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    Quote Originally Posted by Kakariki View Post
    Hey!
    I am having trouble finding the minimum distance from a point to a line. Here is the question:

    For each of the following, find the distance from Q(3,-2) to each line.
    a) 3x - 2y - 6 = 0

    Solution
    First I put into the form y = mx + b (because I am more familiar with this)
    y = \frac{3}{2}x - 3

    I now know that the slope of the line is  \frac {3}{2} , which means that the line perpendicular to it has the slope of  \frac {-2}{3} .
    With this information I found the equation of a line with the slope  \frac{3}{-2} . Which is  y = \frac{3}{-2}x + \frac{5}{2} .

    I then found where the equations  y = \frac{3}{-2}x + \frac{5}{2} and y = \frac{3}{2}x - 3 intersect by solving the system of equations. I got the point  (\frac{11}{6}, \frac{-1}{4}) .

    So I now know the point on the equation closest to the point Q. So all I need to do is find the distance between them. So:
    \sqrt{((\frac{11}{6})(3))^2 + (-2)(\frac{1}{-4})^2}
     = \sqrt{\frac{61}{2}}
    This is my final answer.

    The book says the answer should be  \frac{7\sqrt{13}}{13} .

    I am doing exactly what the textbook is telling me to do. What am I doing wrong?
    3x - 2y - 6 = 0

    2y = 3x - 6

    y = \frac{3}{2}x - 3.


    So on this line, any point can be written as

    \left(x, \frac{3}{2}x - 3\right).


    The distance from this arbitrary point to Q(3, -2) is


    D = \sqrt{(x_2 - x_1)^2 + (y_2 - y_1)^2}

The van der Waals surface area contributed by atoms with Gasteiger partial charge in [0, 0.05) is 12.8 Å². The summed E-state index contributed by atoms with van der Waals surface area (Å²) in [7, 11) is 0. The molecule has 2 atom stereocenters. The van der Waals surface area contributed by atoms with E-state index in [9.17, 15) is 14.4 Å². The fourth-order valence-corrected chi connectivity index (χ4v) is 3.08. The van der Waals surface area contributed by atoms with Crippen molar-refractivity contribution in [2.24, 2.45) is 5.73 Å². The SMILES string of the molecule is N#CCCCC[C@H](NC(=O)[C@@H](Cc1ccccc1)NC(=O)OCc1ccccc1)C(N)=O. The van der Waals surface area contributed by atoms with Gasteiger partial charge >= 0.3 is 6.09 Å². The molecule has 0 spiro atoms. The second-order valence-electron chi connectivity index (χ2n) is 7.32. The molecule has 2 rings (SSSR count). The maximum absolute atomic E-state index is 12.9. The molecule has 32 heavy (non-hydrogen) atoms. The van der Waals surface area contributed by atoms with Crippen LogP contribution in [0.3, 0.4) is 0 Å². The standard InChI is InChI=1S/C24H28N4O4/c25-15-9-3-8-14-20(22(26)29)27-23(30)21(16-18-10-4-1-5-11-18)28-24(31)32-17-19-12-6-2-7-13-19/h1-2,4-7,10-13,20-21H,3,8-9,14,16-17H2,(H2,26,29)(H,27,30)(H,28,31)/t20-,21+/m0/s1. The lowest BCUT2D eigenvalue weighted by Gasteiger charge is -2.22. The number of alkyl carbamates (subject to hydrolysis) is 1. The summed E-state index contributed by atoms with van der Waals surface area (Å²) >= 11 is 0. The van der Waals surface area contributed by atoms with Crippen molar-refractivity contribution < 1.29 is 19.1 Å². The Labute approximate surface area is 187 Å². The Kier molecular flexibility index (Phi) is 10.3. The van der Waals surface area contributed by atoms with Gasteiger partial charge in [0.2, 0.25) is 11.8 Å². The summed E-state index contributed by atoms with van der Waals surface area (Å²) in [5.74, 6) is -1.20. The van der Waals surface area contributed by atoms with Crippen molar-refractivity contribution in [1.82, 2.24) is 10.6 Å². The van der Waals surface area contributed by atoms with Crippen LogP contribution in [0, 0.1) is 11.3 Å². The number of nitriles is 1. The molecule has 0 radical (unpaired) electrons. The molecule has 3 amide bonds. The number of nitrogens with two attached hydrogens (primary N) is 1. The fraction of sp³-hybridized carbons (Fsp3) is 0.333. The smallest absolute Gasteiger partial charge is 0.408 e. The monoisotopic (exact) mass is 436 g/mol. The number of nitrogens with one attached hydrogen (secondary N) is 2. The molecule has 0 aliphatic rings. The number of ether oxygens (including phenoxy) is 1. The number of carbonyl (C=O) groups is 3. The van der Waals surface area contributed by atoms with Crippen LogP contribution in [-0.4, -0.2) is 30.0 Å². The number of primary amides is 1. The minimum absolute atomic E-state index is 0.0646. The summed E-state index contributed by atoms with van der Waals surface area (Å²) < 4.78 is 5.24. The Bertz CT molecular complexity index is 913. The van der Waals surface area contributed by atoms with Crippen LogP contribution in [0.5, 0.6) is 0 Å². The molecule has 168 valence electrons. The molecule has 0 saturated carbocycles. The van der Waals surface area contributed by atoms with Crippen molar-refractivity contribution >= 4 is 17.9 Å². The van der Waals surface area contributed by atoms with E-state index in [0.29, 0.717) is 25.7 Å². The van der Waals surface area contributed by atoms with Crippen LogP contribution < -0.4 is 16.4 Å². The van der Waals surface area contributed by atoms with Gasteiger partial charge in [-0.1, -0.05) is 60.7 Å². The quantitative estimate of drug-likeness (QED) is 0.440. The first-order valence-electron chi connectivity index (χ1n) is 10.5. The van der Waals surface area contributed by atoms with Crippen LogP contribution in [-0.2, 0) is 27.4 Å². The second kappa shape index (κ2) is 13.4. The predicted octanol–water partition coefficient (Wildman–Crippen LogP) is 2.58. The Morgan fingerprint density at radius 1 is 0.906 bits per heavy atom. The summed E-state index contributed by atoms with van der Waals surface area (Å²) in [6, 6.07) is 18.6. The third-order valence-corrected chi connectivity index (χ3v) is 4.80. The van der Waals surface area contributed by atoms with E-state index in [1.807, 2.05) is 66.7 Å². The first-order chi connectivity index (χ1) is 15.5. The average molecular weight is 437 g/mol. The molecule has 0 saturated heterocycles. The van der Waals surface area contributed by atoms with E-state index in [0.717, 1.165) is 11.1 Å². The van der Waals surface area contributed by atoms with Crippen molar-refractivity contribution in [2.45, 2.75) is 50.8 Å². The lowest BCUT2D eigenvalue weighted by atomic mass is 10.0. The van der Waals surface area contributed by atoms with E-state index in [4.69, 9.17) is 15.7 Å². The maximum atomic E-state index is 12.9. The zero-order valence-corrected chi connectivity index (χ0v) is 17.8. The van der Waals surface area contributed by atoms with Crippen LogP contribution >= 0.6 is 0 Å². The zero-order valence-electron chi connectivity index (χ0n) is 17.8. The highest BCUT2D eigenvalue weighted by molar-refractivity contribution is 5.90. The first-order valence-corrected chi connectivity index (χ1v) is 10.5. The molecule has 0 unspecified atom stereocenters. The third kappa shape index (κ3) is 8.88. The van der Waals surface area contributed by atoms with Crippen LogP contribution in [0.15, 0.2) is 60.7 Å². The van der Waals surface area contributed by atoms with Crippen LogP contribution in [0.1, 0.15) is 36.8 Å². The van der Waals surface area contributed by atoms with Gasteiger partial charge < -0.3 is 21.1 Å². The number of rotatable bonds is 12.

= \sqrt{\left(x - 3\right)^2 + \left[\frac{3}{2}x - 3 - (-2)\right]^2}

     = \sqrt{(x - 3)^2 + \left(\frac{3}{2}x - 1\right)^2}

     = \sqrt{x^2 - 6x + 9 + \frac{9}{4}x^2 - 3x + 1}

     = \sqrt{\frac{13}{4}x^2 - 9x + 10}

     = \left(\frac{13}{4}x^2 - 9x + 10\right)^{\frac{1}{2}}


    So to find the minimum distance, you need to differentiate the function, set it  = 0 and solve for x.


    Let u = \frac{13}{4}x^2 - 9x + 10 so that D = u^{\frac{1}{2}}.

    \frac{du}{dx} = \frac{13}{2}x - 9.

    \frac{dD}{du} = \frac{1}{2}u^{-\frac{1}{2}}

     = \frac{1}{2\sqrt{\frac{13}{4}x^2 - 9x + 10}}.

    So \frac{dD}{dx} = \frac{\frac{13}{2}x - 9}{2\sqrt{\frac{13}{4}x^2 - 9x + 10}}

     = \frac{13x - 18}{4\sqrt{\frac{13}{4}x^2 - 9x + 10}}

     = \frac{13x - 18}{2\sqrt{13x^2 - 36x + 40}}.


    Setting this equal to 0...

    \frac{13x - 18}{2\sqrt{13x^2 - 36x + 40}} = 0

    13x - 18 = 0

    13x = 18

    x = \frac{18}{13}.


    When x = \frac{18}{13}, y = \frac{3}{2}\left(\frac{18}{13}\right) - 3

     = \frac{27}{13} - 3

     = -\frac{12}{13}.



    So the point where the distance between the point Q(3, -2) and the line is minimised is at (x, y) = \left(\frac{18}{13}, -\frac{12}{13}\right). The distance between them is

    D = \sqrt{(x_2 - x_1)^2 + (y_2 - y_1)^2}

     = \sqrt{\left(\frac{18}{13} - 3\right)^2 + \left[-\frac{12}{13} - (-2)\right]^2}

     = \sqrt{\left(-\frac{21}{13}\right)^2 + \left(\frac{14}{13}\right)^2}

     = \sqrt{\frac{441}{169} + \frac{196}{169}}

     = \sqrt{\frac{637}{169}}

     = \frac{7\sqrt{13}}{13}.